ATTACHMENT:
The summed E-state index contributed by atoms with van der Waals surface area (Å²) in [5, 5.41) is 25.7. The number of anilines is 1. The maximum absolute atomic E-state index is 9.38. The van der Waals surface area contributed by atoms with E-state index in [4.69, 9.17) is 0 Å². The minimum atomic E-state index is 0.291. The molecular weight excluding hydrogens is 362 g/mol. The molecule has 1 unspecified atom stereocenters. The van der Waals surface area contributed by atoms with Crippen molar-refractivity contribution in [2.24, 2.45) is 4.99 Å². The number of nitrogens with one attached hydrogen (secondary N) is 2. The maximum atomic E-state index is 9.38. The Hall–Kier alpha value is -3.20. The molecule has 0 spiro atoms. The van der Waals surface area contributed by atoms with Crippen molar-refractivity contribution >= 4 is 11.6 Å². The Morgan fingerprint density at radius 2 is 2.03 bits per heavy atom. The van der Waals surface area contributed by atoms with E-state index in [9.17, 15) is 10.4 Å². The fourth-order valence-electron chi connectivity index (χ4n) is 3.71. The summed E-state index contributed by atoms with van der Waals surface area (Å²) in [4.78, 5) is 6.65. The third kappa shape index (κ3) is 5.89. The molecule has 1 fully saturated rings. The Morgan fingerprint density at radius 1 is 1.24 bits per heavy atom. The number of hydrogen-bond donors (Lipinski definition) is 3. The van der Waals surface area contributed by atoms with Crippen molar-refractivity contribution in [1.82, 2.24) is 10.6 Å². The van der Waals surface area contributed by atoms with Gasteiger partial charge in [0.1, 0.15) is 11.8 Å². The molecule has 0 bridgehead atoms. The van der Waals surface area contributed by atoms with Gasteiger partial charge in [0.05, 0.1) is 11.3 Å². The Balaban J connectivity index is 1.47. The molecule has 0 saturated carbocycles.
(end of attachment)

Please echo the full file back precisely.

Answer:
The summed E-state index contributed by atoms with van der Waals surface area (Å²) in [5, 5.41) is 25.7. The number of anilines is 1. The maximum absolute atomic E-state index is 9.38. The van der Waals surface area contributed by atoms with E-state index in [4.69, 9.17) is 0 Å². The minimum atomic E-state index is 0.291. The molecular weight excluding hydrogens is 362 g/mol. The molecule has 1 unspecified atom stereocenters. The van der Waals surface area contributed by atoms with Crippen molar-refractivity contribution in [2.24, 2.45) is 4.99 Å². The number of nitrogens with one attached hydrogen (secondary N) is 2. The maximum atomic E-state index is 9.38. The Hall–Kier alpha value is -3.20. The molecule has 0 spiro atoms. The van der Waals surface area contributed by atoms with Crippen molar-refractivity contribution >= 4 is 11.6 Å². The Morgan fingerprint density at radius 2 is 2.03 bits per heavy atom. The van der Waals surface area contributed by atoms with E-state index in [9.17, 15) is 10.4 Å². The fourth-order valence-electron chi connectivity index (χ4n) is 3.71. The summed E-state index contributed by atoms with van der Waals surface area (Å²) in [4.78, 5) is 6.65. The third kappa shape index (κ3) is 5.89. The molecule has 1 fully saturated rings. The Morgan fingerprint density at radius 1 is 1.24 bits per heavy atom. The number of hydrogen-bond donors (Lipinski definition) is 3. The van der Waals surface area contributed by atoms with Crippen molar-refractivity contribution in [1.82, 2.24) is 10.6 Å². The van der Waals surface area contributed by atoms with Gasteiger partial charge in [0.1, 0.15) is 11.8 Å². The molecule has 0 bridgehead atoms. The van der Waals surface area contributed by atoms with Gasteiger partial charge in [0.05, 0.1) is 11.3 Å². The Balaban J connectivity index is 1.47. The molecule has 0 saturated carbocycles.